May 23, 2017
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‘Topping’ trees leaves them weak, prone to diseases, pests

By Jeanne Hilinske-Christensen


Question: Trees growing along city streets and in an area parkway have been severely cut back at the top of the tree. Is this a common practice? Will it hurt the tree? — T.W.

Since deciduous trees are dormant at this time of year, it is a good time to prune them. Yet, from what you describe, these trees have been “topped,” a severe type of pruning in which the top of the tree essentially receives a buzz cut, removing a large portion of the tree’s canopy and leaving it with a flat top.

The tree will respond to this drastic pruning by producing fast-growing sprouts, which will be structurally weak. Over time, as these sprouts grow, they will develop into branches angled too close to the trunk of the tree, resulting in a weak branch arrangement.

Other negative impacts of topping trees is the reduction in food producing leaves and opening the tree to possible infection. When large trees get topped, they no longer have enough foliage to produce adequate amounts of food proportionate to the size of the tree. This will stress the tree and increases the risk of pest and disease attacks. Removing large branches from trees wounds the tree, and it will take time for these wounds to heal over, increasing its susceptibility to decay.

Granted, there are some bona fide types of pruning, such as coppicing and pollarding, which mimic topping, yet these methods are usually employed as a specialty management technique and are performed on plants that respond well to these types of pruning methods.

In order to maintain utility lines, municipalities and tree care companies need to prune large branches from trees and to remove any obstructions from wires and other equipment. This could be averted during the initial planting of the trees by keeping them a fair distance from any overhead lines or utility equipment.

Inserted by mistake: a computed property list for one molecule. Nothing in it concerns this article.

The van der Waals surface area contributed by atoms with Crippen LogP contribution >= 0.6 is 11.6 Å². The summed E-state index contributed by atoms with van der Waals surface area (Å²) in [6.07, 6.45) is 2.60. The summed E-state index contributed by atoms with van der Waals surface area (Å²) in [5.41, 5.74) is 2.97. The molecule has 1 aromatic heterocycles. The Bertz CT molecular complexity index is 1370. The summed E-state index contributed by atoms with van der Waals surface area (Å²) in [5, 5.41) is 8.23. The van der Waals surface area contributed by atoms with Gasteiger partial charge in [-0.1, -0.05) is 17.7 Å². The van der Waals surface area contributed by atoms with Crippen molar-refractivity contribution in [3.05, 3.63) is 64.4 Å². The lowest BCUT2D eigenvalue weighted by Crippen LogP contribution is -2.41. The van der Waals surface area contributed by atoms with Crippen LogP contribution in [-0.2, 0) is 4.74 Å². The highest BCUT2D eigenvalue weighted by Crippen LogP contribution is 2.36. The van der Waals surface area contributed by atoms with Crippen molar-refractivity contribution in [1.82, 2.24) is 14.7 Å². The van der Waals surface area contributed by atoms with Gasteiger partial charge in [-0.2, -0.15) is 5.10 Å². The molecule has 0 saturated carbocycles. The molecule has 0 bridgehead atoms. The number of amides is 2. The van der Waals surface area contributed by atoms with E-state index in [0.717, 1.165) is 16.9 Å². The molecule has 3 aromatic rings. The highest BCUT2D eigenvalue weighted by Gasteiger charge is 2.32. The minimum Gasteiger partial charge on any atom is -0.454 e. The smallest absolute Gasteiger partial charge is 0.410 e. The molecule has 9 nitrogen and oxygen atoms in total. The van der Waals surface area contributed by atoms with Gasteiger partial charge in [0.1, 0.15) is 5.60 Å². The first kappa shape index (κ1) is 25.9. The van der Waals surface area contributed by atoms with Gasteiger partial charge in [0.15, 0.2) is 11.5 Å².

Pruning is a good management tool to keep trees healthy and to add aesthetic value to the community. During this time of year when trees are void of foliage, it is easier to visually inspect a tree’s branch structure and to prune with the tree’s natural growth habit in mind. Broken or diseased branches, as well as those that rub against each other, should be always be removed.

Use the three-point method of branch removal to properly prune large branches instead of “topping.” The first step is to relieve weight from the branch by undercutting halfway through the branch at a distance of 12 to 18 inches from the limb’s point of attachment. The second cut is made further out on the branch from the first cut (further meaning away from the trunk) by cutting the entire branch from the tree. The third and final cut is made near the branch collar by cutting through the entire branch stub. Do not cut branches flush with the tree trunk.

A visual of this three-point pruning method can be found in an online factsheet: and type XHT1014 into the search box.

— Jeanne Hilinske-Christensen is the UW-Extension Interim Horticulture Educator for Kenosha and Racine counties. Submit plant care questions to the Master Gardeners Plant Health Advisers. Phone 262-857-1942 or email


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